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A Scientific Atlanta-made decoder that allows eligible Americans to receive American Forces Network programming. The Navy is finalizing plans that would provide free decoders to sailors living in Europe.
A Scientific Atlanta-made decoder that allows eligible Americans to receive American Forces Network programming. The Navy is finalizing plans that would provide free decoders to sailors living in Europe. (Scott Schonauer / S&S)

The Navy is finalizing details in hopes of providing free television decoders and satellites to Europe-based sailors in the coming months in an effort to keep them connected to American TV programming, officials said.

The plan is especially important for sailors based in Italy, who will lose the ability to get American Forces Network programming come Jan. 1, when the Italian government takes back the frequency that AFN uses to broadcast in that area.

Currently, sailors living off base can use an antenna to view one AFN channel. After the new year, however, they will need a decoder and satellite in order to get AFN channels.

Officials from Navy Region Europe and Command Navy Installations, which holds the purse strings, are trying to work out a plan that would provide sailors with free decoders, satellites and installation, said Lt. Cmdr. Lisa Braun, a spokeswoman for Navy Region Europe.

The plan calls for roughly $2 million for 8,000 decoders, Andy Friedrich, deputy director for American Forces Radio and Television Service in Virginia, said Tuesday in a phone interview.

He was told the funding fell through, however.

“If you would have asked me early Friday, I would have told you that yes, Navy people in Europe were getting free decoders,” Friedrich said. “But then word came down that they didn’t get the money, so that leaves it still unfunded.”

While there is disparity throughout the U.S. military community in Europe over who should be given decoders and who should shell out the money to buy them, military leaders are working to bridge the gap, said Lt. Cmdr. Rick Haupt, a spokesman for the U.S. European Command.

The financial burden falls to the individual services, Haupt said. EUCOM “does not fund training and equipping activities,” which includes the decoders, satellite dishes and installation, he said.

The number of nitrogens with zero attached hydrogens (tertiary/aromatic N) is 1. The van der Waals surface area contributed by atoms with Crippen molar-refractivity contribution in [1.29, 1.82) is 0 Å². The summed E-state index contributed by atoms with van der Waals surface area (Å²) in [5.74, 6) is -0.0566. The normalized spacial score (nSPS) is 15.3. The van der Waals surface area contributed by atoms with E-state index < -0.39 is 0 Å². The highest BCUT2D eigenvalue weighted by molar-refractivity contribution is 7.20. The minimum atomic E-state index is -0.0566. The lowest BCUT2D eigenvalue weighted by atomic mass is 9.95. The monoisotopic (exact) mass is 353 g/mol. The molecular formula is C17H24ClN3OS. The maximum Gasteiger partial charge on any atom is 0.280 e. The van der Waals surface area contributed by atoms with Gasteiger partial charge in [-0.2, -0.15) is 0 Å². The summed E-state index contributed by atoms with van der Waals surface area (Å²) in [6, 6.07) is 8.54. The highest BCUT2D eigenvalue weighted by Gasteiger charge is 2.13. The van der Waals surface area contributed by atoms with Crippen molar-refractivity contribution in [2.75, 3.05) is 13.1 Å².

AFN provides American TV shows, news and sports from the United States through free, over-the-air transmitters placed near bases. Those who live out of the range of the transmitters have to buy or rent a satellite dish and receiver to pick up the programming. With a satellite hook up, viewers can get more than six channels of programming.

Decoders currently cost between $535 and $565, or can be leased for about $25 a month. New decoders are coming on the market that will cost about $250. It is still unknown when the new decoders will become available.

Some military members already are getting the decoders on Uncle Sam’s dime. For example, personnel at Aviano Air Base in northern Italy already can check out decoders for free as they do their washers and dryers.

By November, Army personnel stationed at Vicenza, also in northern Italy, should receive their decoders and dishes at no charge. U.S. Army Europe decided to spend about $800,000 from its operational budget to fund the decoders and installation for Vicenza because of the Italian government’s move to take back the frequency, spokeswoman Maj. Elizabeth Hibner said.

The Army would like to buy decoders for Germany-based units, but has not received funding for that, and officials are waiting for the completion of drawdown plans before making any decisions, she said in a telephone interview Wednesday. USAREUR doesn’t want to buy more decoders than it will need, Hibner said.

Staying connected to AFN is more than just for entertainment, said Capt. Phillip Ulmer, a spokesman for U.S. Air Forces in Europe.

“AFN is a vital source of command internal information, anti-terrorism and force-protection information,” he said in an e-mailed statement. “USAFE recognizes the critical need to expand its reach from USAFE members and families living in U.S. government housing to include those living on the local economy within host nations, which is why USAFE is working to provide communities without access to over-the-air AFN TV programming with decoders.”

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